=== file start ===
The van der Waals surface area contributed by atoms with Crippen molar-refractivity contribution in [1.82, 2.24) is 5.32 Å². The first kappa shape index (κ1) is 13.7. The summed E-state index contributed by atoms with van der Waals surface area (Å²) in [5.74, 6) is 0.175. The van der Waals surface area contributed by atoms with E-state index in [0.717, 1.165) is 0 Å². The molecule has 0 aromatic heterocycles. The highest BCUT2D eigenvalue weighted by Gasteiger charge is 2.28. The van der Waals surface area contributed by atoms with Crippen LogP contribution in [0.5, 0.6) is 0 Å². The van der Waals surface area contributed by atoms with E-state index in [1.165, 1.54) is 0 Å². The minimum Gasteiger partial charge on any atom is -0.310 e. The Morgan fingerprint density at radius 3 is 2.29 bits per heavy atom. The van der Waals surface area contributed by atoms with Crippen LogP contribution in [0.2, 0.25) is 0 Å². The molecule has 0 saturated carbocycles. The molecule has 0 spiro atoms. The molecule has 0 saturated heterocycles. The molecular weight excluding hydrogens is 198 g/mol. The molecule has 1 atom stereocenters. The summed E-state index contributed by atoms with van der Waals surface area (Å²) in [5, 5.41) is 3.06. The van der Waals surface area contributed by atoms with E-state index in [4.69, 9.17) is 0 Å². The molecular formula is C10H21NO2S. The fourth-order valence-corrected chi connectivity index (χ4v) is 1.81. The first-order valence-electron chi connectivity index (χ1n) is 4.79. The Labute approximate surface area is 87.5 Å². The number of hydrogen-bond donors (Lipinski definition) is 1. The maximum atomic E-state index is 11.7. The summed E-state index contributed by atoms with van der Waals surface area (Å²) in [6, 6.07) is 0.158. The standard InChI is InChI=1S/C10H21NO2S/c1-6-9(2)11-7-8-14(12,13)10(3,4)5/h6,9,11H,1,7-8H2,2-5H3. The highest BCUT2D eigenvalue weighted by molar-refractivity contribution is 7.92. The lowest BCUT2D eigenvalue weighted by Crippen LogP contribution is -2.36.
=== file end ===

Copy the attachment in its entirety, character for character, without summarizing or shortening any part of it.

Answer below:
The van der Waals surface area contributed by atoms with Crippen molar-refractivity contribution in [1.82, 2.24) is 5.32 Å². The first kappa shape index (κ1) is 13.7. The summed E-state index contributed by atoms with van der Waals surface area (Å²) in [5.74, 6) is 0.175. The van der Waals surface area contributed by atoms with E-state index in [0.717, 1.165) is 0 Å². The molecule has 0 aromatic heterocycles. The highest BCUT2D eigenvalue weighted by Gasteiger charge is 2.28. The van der Waals surface area contributed by atoms with Crippen LogP contribution in [0.5, 0.6) is 0 Å². The van der Waals surface area contributed by atoms with E-state index in [1.165, 1.54) is 0 Å². The minimum Gasteiger partial charge on any atom is -0.310 e. The Morgan fingerprint density at radius 3 is 2.29 bits per heavy atom. The van der Waals surface area contributed by atoms with Crippen LogP contribution in [0.2, 0.25) is 0 Å². The molecule has 0 saturated carbocycles. The molecule has 0 spiro atoms. The molecule has 0 saturated heterocycles. The molecular weight excluding hydrogens is 198 g/mol. The molecule has 1 atom stereocenters. The summed E-state index contributed by atoms with van der Waals surface area (Å²) in [5, 5.41) is 3.06. The van der Waals surface area contributed by atoms with E-state index in [4.69, 9.17) is 0 Å². The molecular formula is C10H21NO2S. The fourth-order valence-corrected chi connectivity index (χ4v) is 1.81. The first-order valence-electron chi connectivity index (χ1n) is 4.79. The Labute approximate surface area is 87.5 Å². The number of hydrogen-bond donors (Lipinski definition) is 1. The maximum atomic E-state index is 11.7. The summed E-state index contributed by atoms with van der Waals surface area (Å²) in [6, 6.07) is 0.158. The standard InChI is InChI=1S/C10H21NO2S/c1-6-9(2)11-7-8-14(12,13)10(3,4)5/h6,9,11H,1,7-8H2,2-5H3. The highest BCUT2D eigenvalue weighted by molar-refractivity contribution is 7.92. The lowest BCUT2D eigenvalue weighted by Crippen LogP contribution is -2.36.